After conferring, counsel for the parties filed a joint "Report of Parties' Planning Meeting" pursuant to Federal Rule of Civil Procedure 26(f). Doc. 16 (filed 11/10/2106). In that Report, the parties agreed that, with respect to discovery, "[r]esponses to initial discovery protocols will be due within 30 days of this Court's entry of a scheduling order." Id., at 4-5 (V.E.2.). At no place in the Report did Plaintiffs counsel dispute that the Initial Discovery Protocols applied to this action.

         On January 20, 2017, after reviewing the parties'joint Rule 26(f) Report, the Court approved the report, as modified, and entered a Scheduling Order, setting forth the case deadlines. In particular, the Court ordered that "[a] 11 discovery, including the depositions of fact witnesses and expert witnesses, shall be completed by 6/30/2017." Doc. 17.

         Thirty days after the Court entered the Scheduling Order, the date when the parties' discovery responses became due, was February 21, 2017.[5] The parties thereafter "stipulated to a joint one-week extension of time to respond, making the Protocols due February 28, 2017." Doc. 18, at ¶ 8. Defendant served Plaintiff with its responses on February 28, 2017. Id., ¶ 9. However, Plaintiff failed to serve his discovery responses on Quinnipiac.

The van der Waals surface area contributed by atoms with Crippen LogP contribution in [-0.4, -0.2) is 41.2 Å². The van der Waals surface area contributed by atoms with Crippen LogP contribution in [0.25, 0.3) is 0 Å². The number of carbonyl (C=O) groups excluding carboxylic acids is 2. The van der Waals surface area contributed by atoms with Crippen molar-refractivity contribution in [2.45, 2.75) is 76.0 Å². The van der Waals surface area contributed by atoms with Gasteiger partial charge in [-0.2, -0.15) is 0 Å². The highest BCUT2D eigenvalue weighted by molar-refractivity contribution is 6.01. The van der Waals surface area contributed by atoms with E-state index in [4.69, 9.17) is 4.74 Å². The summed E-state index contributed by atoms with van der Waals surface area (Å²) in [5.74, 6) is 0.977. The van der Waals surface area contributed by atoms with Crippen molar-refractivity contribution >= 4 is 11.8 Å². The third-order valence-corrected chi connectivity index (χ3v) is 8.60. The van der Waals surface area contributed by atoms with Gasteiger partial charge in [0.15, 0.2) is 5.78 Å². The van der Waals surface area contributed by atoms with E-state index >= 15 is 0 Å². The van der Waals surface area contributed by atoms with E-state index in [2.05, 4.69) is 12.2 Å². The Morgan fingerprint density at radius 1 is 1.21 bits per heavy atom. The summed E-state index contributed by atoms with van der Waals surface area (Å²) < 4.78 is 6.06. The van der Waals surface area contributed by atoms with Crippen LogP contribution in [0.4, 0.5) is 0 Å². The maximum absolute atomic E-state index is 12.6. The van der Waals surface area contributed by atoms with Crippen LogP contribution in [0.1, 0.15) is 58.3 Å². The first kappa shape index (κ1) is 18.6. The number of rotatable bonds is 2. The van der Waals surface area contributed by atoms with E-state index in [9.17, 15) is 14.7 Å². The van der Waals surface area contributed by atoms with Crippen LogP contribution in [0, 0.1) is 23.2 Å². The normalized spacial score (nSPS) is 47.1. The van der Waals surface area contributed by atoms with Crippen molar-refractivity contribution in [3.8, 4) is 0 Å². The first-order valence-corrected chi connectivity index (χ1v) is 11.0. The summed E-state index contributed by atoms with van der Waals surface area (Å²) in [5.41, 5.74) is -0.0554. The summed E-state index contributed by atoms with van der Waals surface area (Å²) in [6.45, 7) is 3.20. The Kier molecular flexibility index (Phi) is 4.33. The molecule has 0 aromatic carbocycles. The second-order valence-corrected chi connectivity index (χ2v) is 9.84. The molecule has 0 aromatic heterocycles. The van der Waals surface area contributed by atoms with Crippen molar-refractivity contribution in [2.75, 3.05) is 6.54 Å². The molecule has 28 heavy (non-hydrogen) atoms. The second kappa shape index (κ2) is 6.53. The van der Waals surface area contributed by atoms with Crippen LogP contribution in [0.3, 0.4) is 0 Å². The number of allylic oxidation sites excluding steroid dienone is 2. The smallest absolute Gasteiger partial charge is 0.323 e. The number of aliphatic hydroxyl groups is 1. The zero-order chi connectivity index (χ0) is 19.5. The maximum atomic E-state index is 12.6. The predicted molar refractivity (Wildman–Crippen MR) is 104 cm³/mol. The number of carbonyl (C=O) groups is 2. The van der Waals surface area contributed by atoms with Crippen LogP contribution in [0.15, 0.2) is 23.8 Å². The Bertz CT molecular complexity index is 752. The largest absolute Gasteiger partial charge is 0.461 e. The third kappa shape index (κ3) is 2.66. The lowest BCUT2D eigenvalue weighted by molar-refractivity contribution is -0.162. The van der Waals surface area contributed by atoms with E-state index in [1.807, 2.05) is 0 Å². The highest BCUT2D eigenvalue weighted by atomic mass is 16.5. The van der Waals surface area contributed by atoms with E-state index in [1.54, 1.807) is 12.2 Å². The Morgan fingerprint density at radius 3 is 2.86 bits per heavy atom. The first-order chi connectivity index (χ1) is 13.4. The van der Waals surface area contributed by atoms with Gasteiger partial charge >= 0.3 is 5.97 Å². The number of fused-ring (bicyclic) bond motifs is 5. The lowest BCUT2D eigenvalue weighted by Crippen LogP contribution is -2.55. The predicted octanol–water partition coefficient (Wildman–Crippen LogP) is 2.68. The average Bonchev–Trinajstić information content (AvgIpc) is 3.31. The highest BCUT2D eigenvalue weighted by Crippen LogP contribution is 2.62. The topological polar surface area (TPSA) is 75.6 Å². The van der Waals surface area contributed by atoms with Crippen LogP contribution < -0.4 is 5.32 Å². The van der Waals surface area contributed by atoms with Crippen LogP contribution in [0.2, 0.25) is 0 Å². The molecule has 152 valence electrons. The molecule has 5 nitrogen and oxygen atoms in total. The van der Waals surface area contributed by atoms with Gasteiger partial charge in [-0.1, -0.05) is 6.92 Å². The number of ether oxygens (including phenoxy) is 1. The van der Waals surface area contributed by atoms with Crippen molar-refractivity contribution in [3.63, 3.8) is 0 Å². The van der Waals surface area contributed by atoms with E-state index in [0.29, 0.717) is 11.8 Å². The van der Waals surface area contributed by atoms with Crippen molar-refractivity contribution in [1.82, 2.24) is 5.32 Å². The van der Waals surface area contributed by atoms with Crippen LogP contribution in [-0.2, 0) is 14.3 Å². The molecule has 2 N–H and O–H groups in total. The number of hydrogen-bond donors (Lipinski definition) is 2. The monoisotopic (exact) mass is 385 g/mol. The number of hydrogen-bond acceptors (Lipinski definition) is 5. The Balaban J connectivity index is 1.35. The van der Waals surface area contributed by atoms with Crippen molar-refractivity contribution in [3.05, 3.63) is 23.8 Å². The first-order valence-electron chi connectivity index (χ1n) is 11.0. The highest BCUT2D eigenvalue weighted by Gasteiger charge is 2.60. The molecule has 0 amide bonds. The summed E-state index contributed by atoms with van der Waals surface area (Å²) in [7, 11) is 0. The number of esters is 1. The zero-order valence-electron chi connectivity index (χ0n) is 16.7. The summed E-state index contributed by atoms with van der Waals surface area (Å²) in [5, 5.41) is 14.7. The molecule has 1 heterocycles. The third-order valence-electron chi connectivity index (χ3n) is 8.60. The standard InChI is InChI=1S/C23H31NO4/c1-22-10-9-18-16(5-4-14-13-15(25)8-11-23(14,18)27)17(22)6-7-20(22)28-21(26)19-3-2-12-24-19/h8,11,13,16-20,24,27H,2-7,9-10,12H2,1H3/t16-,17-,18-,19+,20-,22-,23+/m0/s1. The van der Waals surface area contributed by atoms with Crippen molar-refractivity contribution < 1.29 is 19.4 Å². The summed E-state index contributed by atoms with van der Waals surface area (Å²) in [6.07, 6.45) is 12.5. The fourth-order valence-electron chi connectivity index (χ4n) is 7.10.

Since February 28, 2017, Defendant's counsel has emailed Plaintiffs counsel requesting Plaintiffs responses on four occasions: March 16, April 3, April 17, and May 1 of 2017. See Doc. 18-1 (Ex. A) (series of emails sent from Attorney Caroline B. Park to Attorney James Sullivan). In particular, on April 17, 2017, Quinnipiac's counsel, Attorney Park, wrote to Plaintiffs counsel, Attorney Sullivan:

We have still not received your initial disclosures or a response to the emails below requesting that you let us know when we can expect to receive them. Please be advised that we plan to file a motion to compel if we do not receive your responses by next Friday, April 28.

Doc. 18-1 (Ex. A), at 2.

         Finally, on May 1, 2017, Park emailed Sullivan, stating: "We are in the process of drafting our motion to compel, which will include a request for sanctions." Id. Therefore, if Sullivan planned to produce Plaintiffs "long overdue initial disclosures, and obviat[e] the need for a motion to compel, " he must notify Park "as soon as possible." Id. As on the occasions of the three previous emails, Sullivan failed to reply.

         On May 4, 2017, Defendant filed the present motion to compel Plaintiffs initial disclosures and for sanctions. Doc. 18. To date, Plaintiff has not responded to Defendant's motion to compel, and the 21-day period to respond to that motion expired on May 25, 2017. See D.Conn. L. Civ. R. 7(a)2 ("Unless otherwise ordered by the Court, all opposition memoranda shall be filed within twenty-one (21) days of the filing of the motion . . . ."). Plaintiff has failed to object to the motion or contest the facts as presented by Defendant's counsel.

         III. ...